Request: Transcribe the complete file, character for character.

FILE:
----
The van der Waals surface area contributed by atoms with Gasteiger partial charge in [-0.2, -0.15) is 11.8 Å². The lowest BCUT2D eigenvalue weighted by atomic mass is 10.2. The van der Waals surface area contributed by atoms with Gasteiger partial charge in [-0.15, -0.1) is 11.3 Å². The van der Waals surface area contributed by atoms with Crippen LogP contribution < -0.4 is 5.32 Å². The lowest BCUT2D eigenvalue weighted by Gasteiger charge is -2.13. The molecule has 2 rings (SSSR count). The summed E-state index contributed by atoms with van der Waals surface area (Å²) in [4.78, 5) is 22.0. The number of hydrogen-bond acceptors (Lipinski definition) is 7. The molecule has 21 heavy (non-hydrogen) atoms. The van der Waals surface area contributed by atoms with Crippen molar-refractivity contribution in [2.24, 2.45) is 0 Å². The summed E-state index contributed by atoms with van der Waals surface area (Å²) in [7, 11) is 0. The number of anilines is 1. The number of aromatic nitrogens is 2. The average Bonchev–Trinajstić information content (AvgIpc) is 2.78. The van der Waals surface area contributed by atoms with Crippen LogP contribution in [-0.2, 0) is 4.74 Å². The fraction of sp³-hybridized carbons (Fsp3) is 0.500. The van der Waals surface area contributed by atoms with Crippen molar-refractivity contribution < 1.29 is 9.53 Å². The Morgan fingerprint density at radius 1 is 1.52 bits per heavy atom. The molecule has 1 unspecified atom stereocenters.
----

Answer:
The van der Waals surface area contributed by atoms with Gasteiger partial charge in [-0.2, -0.15) is 11.8 Å². The lowest BCUT2D eigenvalue weighted by atomic mass is 10.2. The van der Waals surface area contributed by atoms with Gasteiger partial charge in [-0.15, -0.1) is 11.3 Å². The van der Waals surface area contributed by atoms with Crippen LogP contribution < -0.4 is 5.32 Å². The lowest BCUT2D eigenvalue weighted by Gasteiger charge is -2.13. The molecule has 2 rings (SSSR count). The summed E-state index contributed by atoms with van der Waals surface area (Å²) in [4.78, 5) is 22.0. The number of hydrogen-bond acceptors (Lipinski definition) is 7. The molecule has 21 heavy (non-hydrogen) atoms. The van der Waals surface area contributed by atoms with Crippen molar-refractivity contribution in [2.24, 2.45) is 0 Å². The summed E-state index contributed by atoms with van der Waals surface area (Å²) in [7, 11) is 0. The number of anilines is 1. The number of aromatic nitrogens is 2. The average Bonchev–Trinajstić information content (AvgIpc) is 2.78. The van der Waals surface area contributed by atoms with Crippen LogP contribution in [-0.2, 0) is 4.74 Å². The fraction of sp³-hybridized carbons (Fsp3) is 0.500. The van der Waals surface area contributed by atoms with Crippen molar-refractivity contribution < 1.29 is 9.53 Å². The Morgan fingerprint density at radius 1 is 1.52 bits per heavy atom. The molecule has 1 unspecified atom stereocenters.